U.K. boards running scared of SOA

A new survey finds that U.K. IT directors worry about SOA being more about "new technology", than leveraging what organizations already have.
Written by Tony Hallett, Contributor

Boardrooms are being blinded by the alphabet soup that surrounds service-oriented architecture (SOA)--leading to a hard time for heads of IT looking for budget and ultimately a lack of flexibility at user organizations.

That's according to a survey of 100 U.K. IT directors undertaken by Vanson Bourne on behalf of Diagonal, a systems integrator and major SAP partner.

SOA refers to the re-engineering of IT systems and development that makes use of reusable chunks of software, aligned to business processes. It is an approach which, in theory, shouldn't lead to lots of costly legacy infrastructure and is a step up on from the Web services trend of the past five years, which has seen software components plugged together over the internet to allow new and dynamic end user services.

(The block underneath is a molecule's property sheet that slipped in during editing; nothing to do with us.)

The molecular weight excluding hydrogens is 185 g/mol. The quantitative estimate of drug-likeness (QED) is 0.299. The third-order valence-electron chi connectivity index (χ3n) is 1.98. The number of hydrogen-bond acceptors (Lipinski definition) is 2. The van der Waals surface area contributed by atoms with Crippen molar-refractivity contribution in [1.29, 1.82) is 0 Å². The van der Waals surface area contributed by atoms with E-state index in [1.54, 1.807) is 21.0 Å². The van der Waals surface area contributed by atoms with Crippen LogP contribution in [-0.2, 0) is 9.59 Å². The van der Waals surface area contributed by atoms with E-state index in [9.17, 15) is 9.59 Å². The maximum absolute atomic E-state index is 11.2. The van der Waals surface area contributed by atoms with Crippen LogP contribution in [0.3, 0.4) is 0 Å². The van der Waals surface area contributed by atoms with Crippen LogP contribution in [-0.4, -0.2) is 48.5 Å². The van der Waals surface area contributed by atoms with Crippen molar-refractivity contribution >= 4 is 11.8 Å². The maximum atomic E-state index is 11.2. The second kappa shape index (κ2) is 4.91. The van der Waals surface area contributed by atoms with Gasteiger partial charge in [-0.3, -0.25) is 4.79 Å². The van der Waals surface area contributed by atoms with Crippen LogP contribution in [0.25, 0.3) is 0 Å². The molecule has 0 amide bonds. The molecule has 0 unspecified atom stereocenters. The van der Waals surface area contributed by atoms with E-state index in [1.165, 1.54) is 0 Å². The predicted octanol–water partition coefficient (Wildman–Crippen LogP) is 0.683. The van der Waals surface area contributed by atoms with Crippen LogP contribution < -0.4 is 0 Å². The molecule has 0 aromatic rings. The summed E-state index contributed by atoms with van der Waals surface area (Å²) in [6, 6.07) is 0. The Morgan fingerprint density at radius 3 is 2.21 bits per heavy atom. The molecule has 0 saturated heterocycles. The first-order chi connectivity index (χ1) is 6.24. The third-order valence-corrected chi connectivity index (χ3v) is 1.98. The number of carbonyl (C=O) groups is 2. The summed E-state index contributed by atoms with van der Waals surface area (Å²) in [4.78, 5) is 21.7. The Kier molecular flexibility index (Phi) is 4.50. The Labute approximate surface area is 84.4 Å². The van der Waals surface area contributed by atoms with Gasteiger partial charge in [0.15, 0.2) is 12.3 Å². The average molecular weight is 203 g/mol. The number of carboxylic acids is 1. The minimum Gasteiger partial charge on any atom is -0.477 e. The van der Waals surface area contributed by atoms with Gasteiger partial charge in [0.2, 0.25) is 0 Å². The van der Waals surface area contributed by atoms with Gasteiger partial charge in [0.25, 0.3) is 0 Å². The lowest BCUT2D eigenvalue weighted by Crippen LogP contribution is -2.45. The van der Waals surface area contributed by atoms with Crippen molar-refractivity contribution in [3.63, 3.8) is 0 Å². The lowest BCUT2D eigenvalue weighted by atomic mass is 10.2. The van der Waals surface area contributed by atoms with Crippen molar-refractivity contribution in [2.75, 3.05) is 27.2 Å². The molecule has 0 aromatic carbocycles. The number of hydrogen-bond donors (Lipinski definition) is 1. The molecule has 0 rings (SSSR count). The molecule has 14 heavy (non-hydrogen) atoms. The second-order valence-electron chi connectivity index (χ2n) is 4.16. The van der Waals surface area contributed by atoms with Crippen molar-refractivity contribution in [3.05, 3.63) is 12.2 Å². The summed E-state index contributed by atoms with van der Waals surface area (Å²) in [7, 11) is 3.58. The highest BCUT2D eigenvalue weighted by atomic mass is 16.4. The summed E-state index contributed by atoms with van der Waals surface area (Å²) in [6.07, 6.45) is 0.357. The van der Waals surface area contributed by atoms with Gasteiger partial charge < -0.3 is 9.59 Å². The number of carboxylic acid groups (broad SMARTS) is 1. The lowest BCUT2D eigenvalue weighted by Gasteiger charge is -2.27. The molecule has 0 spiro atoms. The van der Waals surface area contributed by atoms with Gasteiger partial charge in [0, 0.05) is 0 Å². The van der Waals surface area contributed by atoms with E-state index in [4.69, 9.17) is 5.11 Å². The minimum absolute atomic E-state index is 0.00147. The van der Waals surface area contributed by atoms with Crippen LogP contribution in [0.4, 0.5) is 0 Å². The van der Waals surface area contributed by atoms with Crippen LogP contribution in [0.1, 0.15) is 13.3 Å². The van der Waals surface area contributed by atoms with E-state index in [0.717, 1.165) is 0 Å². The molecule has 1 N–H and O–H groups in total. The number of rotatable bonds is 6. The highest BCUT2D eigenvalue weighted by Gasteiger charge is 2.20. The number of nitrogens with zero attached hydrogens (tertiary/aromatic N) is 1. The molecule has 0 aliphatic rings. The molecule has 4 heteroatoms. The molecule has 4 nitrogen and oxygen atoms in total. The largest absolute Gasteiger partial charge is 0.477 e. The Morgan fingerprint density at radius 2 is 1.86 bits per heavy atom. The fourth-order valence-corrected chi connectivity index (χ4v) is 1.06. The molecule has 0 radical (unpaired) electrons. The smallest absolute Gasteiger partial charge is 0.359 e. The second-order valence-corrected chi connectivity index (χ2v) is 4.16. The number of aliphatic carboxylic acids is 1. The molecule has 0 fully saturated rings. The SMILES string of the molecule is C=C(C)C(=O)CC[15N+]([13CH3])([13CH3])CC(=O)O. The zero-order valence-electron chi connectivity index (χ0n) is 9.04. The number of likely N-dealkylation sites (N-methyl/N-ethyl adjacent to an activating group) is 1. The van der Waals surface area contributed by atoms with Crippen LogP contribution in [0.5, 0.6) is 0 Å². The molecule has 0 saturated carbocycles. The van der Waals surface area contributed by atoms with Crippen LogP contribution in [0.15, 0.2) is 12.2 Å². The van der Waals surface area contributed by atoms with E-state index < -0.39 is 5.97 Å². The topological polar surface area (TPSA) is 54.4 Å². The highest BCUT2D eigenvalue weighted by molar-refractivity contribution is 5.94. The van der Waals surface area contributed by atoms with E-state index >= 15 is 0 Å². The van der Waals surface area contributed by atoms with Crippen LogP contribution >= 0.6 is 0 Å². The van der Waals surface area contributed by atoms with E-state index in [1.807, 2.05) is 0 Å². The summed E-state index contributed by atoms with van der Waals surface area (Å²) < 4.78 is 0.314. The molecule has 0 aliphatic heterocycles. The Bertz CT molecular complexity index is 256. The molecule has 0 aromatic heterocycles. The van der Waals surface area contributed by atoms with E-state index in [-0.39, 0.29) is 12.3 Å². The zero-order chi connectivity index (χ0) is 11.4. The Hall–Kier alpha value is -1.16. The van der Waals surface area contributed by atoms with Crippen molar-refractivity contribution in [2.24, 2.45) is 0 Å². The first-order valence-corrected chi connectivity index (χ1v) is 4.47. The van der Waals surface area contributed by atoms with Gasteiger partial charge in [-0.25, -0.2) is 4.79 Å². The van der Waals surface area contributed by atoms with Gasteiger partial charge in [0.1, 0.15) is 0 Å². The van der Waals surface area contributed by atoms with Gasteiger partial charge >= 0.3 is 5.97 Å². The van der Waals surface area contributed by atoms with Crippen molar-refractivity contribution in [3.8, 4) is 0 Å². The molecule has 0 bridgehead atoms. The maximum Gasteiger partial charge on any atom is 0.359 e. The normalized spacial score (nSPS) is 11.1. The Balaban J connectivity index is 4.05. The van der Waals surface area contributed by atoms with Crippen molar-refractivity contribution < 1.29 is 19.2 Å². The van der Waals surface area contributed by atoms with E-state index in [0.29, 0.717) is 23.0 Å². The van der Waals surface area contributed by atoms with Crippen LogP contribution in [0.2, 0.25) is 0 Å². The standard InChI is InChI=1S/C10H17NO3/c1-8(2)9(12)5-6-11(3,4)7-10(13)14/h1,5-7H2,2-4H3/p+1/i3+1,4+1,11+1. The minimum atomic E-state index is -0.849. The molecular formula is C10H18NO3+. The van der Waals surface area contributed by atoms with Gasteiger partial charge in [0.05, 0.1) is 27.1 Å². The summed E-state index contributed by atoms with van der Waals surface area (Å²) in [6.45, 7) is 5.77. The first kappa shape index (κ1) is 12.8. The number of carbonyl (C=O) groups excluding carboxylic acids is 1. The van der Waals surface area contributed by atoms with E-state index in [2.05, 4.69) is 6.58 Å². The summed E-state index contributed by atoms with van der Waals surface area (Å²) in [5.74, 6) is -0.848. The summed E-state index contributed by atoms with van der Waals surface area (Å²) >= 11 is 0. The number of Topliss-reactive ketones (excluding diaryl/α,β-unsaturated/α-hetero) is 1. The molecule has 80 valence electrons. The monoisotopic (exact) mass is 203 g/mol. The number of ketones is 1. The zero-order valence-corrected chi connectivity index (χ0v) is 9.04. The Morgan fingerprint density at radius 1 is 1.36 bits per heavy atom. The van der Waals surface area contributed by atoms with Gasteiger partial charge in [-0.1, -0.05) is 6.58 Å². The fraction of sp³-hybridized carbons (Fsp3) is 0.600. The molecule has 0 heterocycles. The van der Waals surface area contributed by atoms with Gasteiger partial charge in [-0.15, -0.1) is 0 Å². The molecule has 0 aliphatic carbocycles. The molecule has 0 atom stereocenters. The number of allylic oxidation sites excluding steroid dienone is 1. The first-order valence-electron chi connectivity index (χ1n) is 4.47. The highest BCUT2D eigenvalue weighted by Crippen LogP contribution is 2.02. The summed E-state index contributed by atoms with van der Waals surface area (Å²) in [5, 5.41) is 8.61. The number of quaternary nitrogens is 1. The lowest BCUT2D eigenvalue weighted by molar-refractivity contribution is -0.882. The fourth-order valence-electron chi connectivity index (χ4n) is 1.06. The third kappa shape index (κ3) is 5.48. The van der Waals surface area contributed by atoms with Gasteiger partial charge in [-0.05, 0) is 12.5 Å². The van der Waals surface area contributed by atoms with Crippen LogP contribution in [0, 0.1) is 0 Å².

Melvin James, enterprise services director at Diagonal, said: "There is far too much focus on SOA at a detailed, standards level. It actually isn't about IT projects but delivering business transformation and benefits."

The study found 84 per cent of those polled thought their CEOs and FDs do not understand SOA and its benefits. At the same time, two-thirds of the IT heads in the survey consider it hyped and a term used for marketing purposes.

Diagonal's James said different software vendors coming at SOA from different angles--from niche players specializing in the area to large, more generalist vendors such as Microsoft, IBM, Oracle and SAP--have tried to differentiate their offerings and clouded the overall benefits to be had.

There is a worry at board level that SOA is about new technology and new spend rather than leveraging what organizations already have and improving process, added James.

Tony Hallett of Silicon.com reported from London.

Editorial standards